As a meditator and yoga practitioner for most of my adult life, I practiced both right up until the end of each of my pregnancies. By the time I reached my eighth month, I looked like a tomato ready to burst and had to modify most of my yoga poses. Meditation was only comfortable while lying down. But when it came time for med-free labor, I was very happy to have had months of practice at keeping my mind and body relaxed.
Now that I have two kids, it’s much harder to take the time to practice yoga or meditation on a daily basis. Often, the only way to get in some “me” time is by practicing with them. I get out my yoga matt, put on a DVD, and get the downward dogs and triangle poses flowing. My kids usually join in, at least for a while (though they just as frequently try to crawl under me). Likewise, at night when my kids are trying to sleep but don’t quite want me to leave the room yet, I’ll sit at the bottom of their beds and meditate. This has brought about a series of questions: What are you doing? Why? My daughter has had me teach her the basics.
We all know adults who take yoga, meditate, use herbal remedies, visit an acupuncturist, or rely on other alternative therapies. But at what age is it appropriate to introduce these practices to kids? Is there an age that’s too young? Parents need to decide on a child-by-child and practice-by-practice basis, of course, but there are many people—including some in medical settings—relying on these therapies for their children.
ABC, Easy As Downward Dog
In many parts of the world, children learn yoga as toddlers, just as our kids learn their ABCs. In the United States, you can now find yoga classes for babies and moms or for slightly older kids in most sizable communities.
Eve Adamson, coauthor of The Complete Idiot’s Guide to Yoga with Kids, believes that kids can’t start yoga too young. “As soon as kids are old enough to follow even simple instructions, they can participate in yoga classes for young children, or do yoga at home with a parent or older sibling. For children at this age, yoga is like play (one could argue it should also be so for adults!). Many yoga poses are designed to imitate animals and plants in the natural world. Kids usually think it’s fun to do dog pose, cat pose, tree pose, mountain pose—they know what those things are and this kind of play makes perfect sense to them.”
Adamson also says, “Children also love to make up their own poses, which is great! When I wrote the book, in fact, my son Angus was just three years old and invented what he called ‘Owl Pose.’ Being a proud mother, I put the pose in the book, of course.”
As for benefits, kids can expect to learn a lot about their bodies through yoga. They’ll become more focused, learning to quiet their minds in order to balance or go deeper in specific poses. Neither of my kids can do tree pose (which may sound like a cinch until you try it) when they’re laughing. But if they manage to quiet down and stare at one spot, they suddenly grow very still and tall. It’s an amazing transformation!
Another benefit includes seeing the strengths and weaknesses of others’ bodies in a non-competitive setting. Everyone has a yoga pose at which he or she shines, and everyone has a dreaded pose. It doesn’t matter your height, weight, or flexibility.
Traditionally, the athletic movements we associate with yoga are only one part of the practice. The ancient yogic tradition also includes breathing and meditation. So, it’s not surprising that Adamson also recommends meditation for kids. “Any child willing to try meditation is certainly old enough for it.”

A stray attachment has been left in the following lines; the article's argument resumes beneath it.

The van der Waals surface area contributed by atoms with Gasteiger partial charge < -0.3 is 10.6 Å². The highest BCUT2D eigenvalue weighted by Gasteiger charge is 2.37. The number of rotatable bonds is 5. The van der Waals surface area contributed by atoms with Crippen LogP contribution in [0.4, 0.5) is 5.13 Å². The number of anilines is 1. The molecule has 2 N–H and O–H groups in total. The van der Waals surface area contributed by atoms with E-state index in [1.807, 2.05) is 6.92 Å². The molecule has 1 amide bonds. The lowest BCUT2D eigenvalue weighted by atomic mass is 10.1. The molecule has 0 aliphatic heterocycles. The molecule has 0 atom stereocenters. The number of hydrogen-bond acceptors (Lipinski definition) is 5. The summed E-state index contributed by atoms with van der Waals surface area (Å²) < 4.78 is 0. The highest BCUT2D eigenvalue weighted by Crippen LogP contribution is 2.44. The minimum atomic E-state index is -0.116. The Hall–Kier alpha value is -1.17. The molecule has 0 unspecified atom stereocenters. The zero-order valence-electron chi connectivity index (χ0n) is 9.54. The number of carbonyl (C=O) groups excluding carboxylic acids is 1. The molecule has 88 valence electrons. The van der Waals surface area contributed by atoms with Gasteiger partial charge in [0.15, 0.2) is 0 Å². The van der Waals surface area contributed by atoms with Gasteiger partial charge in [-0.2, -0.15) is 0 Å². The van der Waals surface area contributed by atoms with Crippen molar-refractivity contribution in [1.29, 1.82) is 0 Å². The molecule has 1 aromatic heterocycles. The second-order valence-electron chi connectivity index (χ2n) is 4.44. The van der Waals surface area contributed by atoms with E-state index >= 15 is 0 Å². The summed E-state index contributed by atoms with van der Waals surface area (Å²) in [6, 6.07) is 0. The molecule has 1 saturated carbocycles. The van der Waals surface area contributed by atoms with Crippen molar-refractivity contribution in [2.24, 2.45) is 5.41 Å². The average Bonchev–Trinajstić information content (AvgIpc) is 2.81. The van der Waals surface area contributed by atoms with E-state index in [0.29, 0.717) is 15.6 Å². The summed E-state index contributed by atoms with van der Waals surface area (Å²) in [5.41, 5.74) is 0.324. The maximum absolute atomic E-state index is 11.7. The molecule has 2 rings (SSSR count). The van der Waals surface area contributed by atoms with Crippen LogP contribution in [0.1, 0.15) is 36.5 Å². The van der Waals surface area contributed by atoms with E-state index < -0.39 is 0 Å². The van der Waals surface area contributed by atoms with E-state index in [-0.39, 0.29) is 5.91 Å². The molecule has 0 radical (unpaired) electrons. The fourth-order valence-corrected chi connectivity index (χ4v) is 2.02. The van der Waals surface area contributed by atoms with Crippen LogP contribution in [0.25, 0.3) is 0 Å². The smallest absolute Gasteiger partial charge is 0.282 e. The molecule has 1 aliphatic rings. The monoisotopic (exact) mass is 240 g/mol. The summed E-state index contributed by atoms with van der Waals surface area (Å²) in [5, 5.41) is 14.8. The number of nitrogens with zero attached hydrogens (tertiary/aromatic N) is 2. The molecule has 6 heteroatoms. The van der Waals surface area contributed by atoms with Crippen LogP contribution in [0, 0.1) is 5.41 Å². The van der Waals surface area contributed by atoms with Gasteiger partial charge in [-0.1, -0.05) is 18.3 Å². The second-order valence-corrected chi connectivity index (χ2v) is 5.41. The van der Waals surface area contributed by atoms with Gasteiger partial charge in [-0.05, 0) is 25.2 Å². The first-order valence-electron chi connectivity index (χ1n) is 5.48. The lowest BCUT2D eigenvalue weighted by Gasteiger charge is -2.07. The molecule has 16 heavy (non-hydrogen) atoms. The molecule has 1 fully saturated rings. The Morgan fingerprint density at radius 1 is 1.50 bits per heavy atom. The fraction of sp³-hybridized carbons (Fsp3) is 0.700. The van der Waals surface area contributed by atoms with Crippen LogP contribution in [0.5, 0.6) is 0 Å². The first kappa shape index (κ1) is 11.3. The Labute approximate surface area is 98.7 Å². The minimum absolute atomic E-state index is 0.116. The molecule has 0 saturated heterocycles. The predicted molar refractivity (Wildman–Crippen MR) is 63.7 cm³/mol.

The most widely practiced form of meditation in the world is focusing on the breath, counting breaths in and out. This is easily adapted to even very young children. When my kids are upset, I try to help them be aware of their breath. Over time, they’ve learned the difference between breathing into their chests, which is a relatively shallow breath, to deeper breaths that fill their bellies. The latter is more likely to help them slow down.
Visualizations of favorite places or moments in time, such as a trip to the beach or a quiet picnic under a tree, can be developed with the help of an adult. When my daughter feels sad, she likes to remember being at the ocean and has an audio recording of her dad’s voice taking her through the walk to the water, playing in the sand, and the smells and sounds of the beach. She’s listened to it enough times that she can repeat much of it on her own, even if she’s without an audio player.
A Sun Salutation a Day Keeps the Doctor Away
Yoga and meditation are wonderful practices for healthy living and for staving off stress in kids. But they’re also used as complementary therapies for children dealing with illness or pain. For example, the journal Cancer Control reports that up to 84 percent of children have used complementary therapies along with conventional medical treatment for cancer. (Complementary therapies are those practices used in tandem with Western remedies, while alternative therapies are used in lieu of a Western practice.) Massage, touch (such as reiki), herbal remedies, acupuncture, aromatherapy, specialized diets, yoga, visualization, and meditation are among the complementary and alternative practices used by children and their families to help curb the effects of a wide range of illnesses and disorders, including diabetes, eating disorders, constipation, ADD, and insomnia.
Just as with my experience with labor pains, it seems that kids can only benefit by already having some familiarity with complementary therapies prior to needing them for more serious reasons. We could all use a few more coping mechanisms, so why not start early?